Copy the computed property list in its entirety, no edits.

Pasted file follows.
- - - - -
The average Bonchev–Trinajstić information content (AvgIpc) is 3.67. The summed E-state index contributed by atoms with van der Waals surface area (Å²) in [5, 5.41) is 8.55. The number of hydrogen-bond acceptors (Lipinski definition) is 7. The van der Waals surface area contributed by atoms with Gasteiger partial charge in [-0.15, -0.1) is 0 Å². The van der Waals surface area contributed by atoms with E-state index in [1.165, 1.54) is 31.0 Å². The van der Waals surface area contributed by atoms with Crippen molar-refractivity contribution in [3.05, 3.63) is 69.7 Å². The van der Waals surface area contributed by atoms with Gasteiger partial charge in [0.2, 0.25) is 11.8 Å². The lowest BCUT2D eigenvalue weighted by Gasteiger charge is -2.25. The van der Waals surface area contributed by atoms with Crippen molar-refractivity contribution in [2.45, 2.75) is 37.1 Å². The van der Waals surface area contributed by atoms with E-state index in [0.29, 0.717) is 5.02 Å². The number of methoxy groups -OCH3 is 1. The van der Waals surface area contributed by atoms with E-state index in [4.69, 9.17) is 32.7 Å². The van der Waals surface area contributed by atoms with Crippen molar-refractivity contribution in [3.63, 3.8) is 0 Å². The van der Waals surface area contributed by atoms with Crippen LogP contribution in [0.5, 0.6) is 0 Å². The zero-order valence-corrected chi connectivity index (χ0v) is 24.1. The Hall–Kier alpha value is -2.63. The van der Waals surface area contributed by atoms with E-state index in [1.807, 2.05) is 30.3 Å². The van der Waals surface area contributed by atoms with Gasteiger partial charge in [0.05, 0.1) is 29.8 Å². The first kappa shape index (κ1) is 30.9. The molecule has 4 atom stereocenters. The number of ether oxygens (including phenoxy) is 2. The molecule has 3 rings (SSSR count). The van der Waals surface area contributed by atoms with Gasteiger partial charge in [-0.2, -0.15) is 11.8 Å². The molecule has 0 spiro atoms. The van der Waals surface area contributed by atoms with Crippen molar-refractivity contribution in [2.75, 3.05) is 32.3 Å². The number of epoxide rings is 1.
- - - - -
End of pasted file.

The average Bonchev–Trinajstić information content (AvgIpc) is 3.67. The summed E-state index contributed by atoms with van der Waals surface area (Å²) in [5, 5.41) is 8.55. The number of hydrogen-bond acceptors (Lipinski definition) is 7. The van der Waals surface area contributed by atoms with Gasteiger partial charge in [-0.15, -0.1) is 0 Å². The van der Waals surface area contributed by atoms with E-state index in [1.165, 1.54) is 31.0 Å². The van der Waals surface area contributed by atoms with Crippen molar-refractivity contribution in [3.05, 3.63) is 69.7 Å². The van der Waals surface area contributed by atoms with Gasteiger partial charge in [0.2, 0.25) is 11.8 Å². The lowest BCUT2D eigenvalue weighted by Gasteiger charge is -2.25. The van der Waals surface area contributed by atoms with Crippen molar-refractivity contribution in [2.45, 2.75) is 37.1 Å². The van der Waals surface area contributed by atoms with E-state index in [0.29, 0.717) is 5.02 Å². The number of methoxy groups -OCH3 is 1. The van der Waals surface area contributed by atoms with E-state index in [4.69, 9.17) is 32.7 Å². The van der Waals surface area contributed by atoms with Crippen molar-refractivity contribution in [3.63, 3.8) is 0 Å². The van der Waals surface area contributed by atoms with Crippen LogP contribution in [0.5, 0.6) is 0 Å². The zero-order valence-corrected chi connectivity index (χ0v) is 24.1. The Hall–Kier alpha value is -2.63. The van der Waals surface area contributed by atoms with E-state index in [1.807, 2.05) is 30.3 Å². The van der Waals surface area contributed by atoms with Gasteiger partial charge in [0.05, 0.1) is 29.8 Å². The first kappa shape index (κ1) is 30.9. The molecule has 4 atom stereocenters. The number of ether oxygens (including phenoxy) is 2. The molecule has 3 rings (SSSR count). The van der Waals surface area contributed by atoms with Gasteiger partial charge in [-0.2, -0.15) is 11.8 Å². The molecule has 0 spiro atoms. The van der Waals surface area contributed by atoms with Crippen molar-refractivity contribution in [2.75, 3.05) is 32.3 Å². The number of epoxide rings is 1.